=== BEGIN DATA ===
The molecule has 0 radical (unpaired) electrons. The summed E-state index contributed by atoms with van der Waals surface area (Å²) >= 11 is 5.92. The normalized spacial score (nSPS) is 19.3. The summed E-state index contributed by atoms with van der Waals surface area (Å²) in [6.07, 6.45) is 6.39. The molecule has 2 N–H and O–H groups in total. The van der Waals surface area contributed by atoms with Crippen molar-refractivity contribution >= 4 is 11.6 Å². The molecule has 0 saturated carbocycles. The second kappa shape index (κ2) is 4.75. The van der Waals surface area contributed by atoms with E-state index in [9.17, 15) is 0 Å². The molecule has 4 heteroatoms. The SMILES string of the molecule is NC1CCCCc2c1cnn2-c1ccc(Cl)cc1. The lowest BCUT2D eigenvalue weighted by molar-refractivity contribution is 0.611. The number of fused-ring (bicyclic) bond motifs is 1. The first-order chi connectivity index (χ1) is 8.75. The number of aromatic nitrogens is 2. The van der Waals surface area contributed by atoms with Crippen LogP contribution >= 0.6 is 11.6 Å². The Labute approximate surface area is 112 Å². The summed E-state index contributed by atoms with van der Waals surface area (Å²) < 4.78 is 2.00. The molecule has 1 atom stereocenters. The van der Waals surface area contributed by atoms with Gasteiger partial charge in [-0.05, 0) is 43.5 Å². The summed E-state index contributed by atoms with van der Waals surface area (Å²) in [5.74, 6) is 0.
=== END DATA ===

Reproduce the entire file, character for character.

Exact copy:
The molecule has 0 radical (unpaired) electrons. The summed E-state index contributed by atoms with van der Waals surface area (Å²) >= 11 is 5.92. The normalized spacial score (nSPS) is 19.3. The summed E-state index contributed by atoms with van der Waals surface area (Å²) in [6.07, 6.45) is 6.39. The molecule has 2 N–H and O–H groups in total. The van der Waals surface area contributed by atoms with Crippen molar-refractivity contribution >= 4 is 11.6 Å². The molecule has 0 saturated carbocycles. The second kappa shape index (κ2) is 4.75. The van der Waals surface area contributed by atoms with E-state index in [9.17, 15) is 0 Å². The molecule has 4 heteroatoms. The SMILES string of the molecule is NC1CCCCc2c1cnn2-c1ccc(Cl)cc1. The lowest BCUT2D eigenvalue weighted by molar-refractivity contribution is 0.611. The number of fused-ring (bicyclic) bond motifs is 1. The first-order chi connectivity index (χ1) is 8.75. The number of aromatic nitrogens is 2. The van der Waals surface area contributed by atoms with Crippen LogP contribution >= 0.6 is 11.6 Å². The Labute approximate surface area is 112 Å². The summed E-state index contributed by atoms with van der Waals surface area (Å²) < 4.78 is 2.00. The molecule has 1 atom stereocenters. The van der Waals surface area contributed by atoms with Gasteiger partial charge in [-0.05, 0) is 43.5 Å². The summed E-state index contributed by atoms with van der Waals surface area (Å²) in [5.74, 6) is 0.